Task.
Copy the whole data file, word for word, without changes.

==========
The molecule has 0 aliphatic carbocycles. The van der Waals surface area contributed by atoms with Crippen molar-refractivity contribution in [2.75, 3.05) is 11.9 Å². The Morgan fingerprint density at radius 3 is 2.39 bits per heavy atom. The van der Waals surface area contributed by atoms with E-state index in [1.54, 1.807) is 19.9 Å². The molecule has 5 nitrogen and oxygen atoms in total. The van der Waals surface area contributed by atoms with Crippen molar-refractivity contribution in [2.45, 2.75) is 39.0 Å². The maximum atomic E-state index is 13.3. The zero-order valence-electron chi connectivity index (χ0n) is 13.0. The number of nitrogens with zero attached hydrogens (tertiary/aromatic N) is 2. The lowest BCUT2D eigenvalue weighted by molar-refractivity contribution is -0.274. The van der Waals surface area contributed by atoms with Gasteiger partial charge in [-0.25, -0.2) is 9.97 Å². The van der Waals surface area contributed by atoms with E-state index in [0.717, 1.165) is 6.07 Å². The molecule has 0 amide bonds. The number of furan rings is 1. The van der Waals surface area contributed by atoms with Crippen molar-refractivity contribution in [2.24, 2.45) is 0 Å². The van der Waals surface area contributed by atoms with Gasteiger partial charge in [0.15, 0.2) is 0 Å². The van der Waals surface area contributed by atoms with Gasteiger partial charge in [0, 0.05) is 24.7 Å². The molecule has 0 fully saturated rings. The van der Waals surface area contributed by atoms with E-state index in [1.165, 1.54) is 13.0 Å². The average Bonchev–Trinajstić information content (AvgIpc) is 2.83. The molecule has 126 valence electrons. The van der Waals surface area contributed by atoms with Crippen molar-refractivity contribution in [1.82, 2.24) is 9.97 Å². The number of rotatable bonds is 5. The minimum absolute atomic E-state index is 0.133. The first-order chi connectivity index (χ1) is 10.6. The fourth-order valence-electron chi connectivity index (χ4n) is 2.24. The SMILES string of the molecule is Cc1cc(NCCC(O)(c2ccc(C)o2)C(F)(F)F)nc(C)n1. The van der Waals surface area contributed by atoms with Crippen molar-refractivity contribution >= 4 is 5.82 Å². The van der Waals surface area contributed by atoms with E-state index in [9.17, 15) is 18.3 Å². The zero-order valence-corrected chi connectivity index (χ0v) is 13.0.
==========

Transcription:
The molecule has 0 aliphatic carbocycles. The van der Waals surface area contributed by atoms with Crippen molar-refractivity contribution in [2.75, 3.05) is 11.9 Å². The Morgan fingerprint density at radius 3 is 2.39 bits per heavy atom. The van der Waals surface area contributed by atoms with E-state index in [1.54, 1.807) is 19.9 Å². The molecule has 5 nitrogen and oxygen atoms in total. The van der Waals surface area contributed by atoms with Crippen molar-refractivity contribution in [2.45, 2.75) is 39.0 Å². The maximum atomic E-state index is 13.3. The zero-order valence-electron chi connectivity index (χ0n) is 13.0. The number of nitrogens with zero attached hydrogens (tertiary/aromatic N) is 2. The lowest BCUT2D eigenvalue weighted by molar-refractivity contribution is -0.274. The van der Waals surface area contributed by atoms with Gasteiger partial charge in [-0.25, -0.2) is 9.97 Å². The van der Waals surface area contributed by atoms with E-state index in [0.717, 1.165) is 6.07 Å². The molecule has 0 amide bonds. The number of furan rings is 1. The van der Waals surface area contributed by atoms with Crippen molar-refractivity contribution in [2.24, 2.45) is 0 Å². The van der Waals surface area contributed by atoms with Gasteiger partial charge in [0.15, 0.2) is 0 Å². The van der Waals surface area contributed by atoms with Gasteiger partial charge in [0, 0.05) is 24.7 Å². The molecule has 0 fully saturated rings. The van der Waals surface area contributed by atoms with E-state index in [1.165, 1.54) is 13.0 Å². The average Bonchev–Trinajstić information content (AvgIpc) is 2.83. The molecule has 126 valence electrons. The van der Waals surface area contributed by atoms with Crippen molar-refractivity contribution in [1.82, 2.24) is 9.97 Å². The number of rotatable bonds is 5. The minimum absolute atomic E-state index is 0.133. The first-order chi connectivity index (χ1) is 10.6. The fourth-order valence-electron chi connectivity index (χ4n) is 2.24. The SMILES string of the molecule is Cc1cc(NCCC(O)(c2ccc(C)o2)C(F)(F)F)nc(C)n1. The van der Waals surface area contributed by atoms with Crippen molar-refractivity contribution >= 4 is 5.82 Å². The van der Waals surface area contributed by atoms with E-state index in [9.17, 15) is 18.3 Å². The zero-order valence-corrected chi connectivity index (χ0v) is 13.0.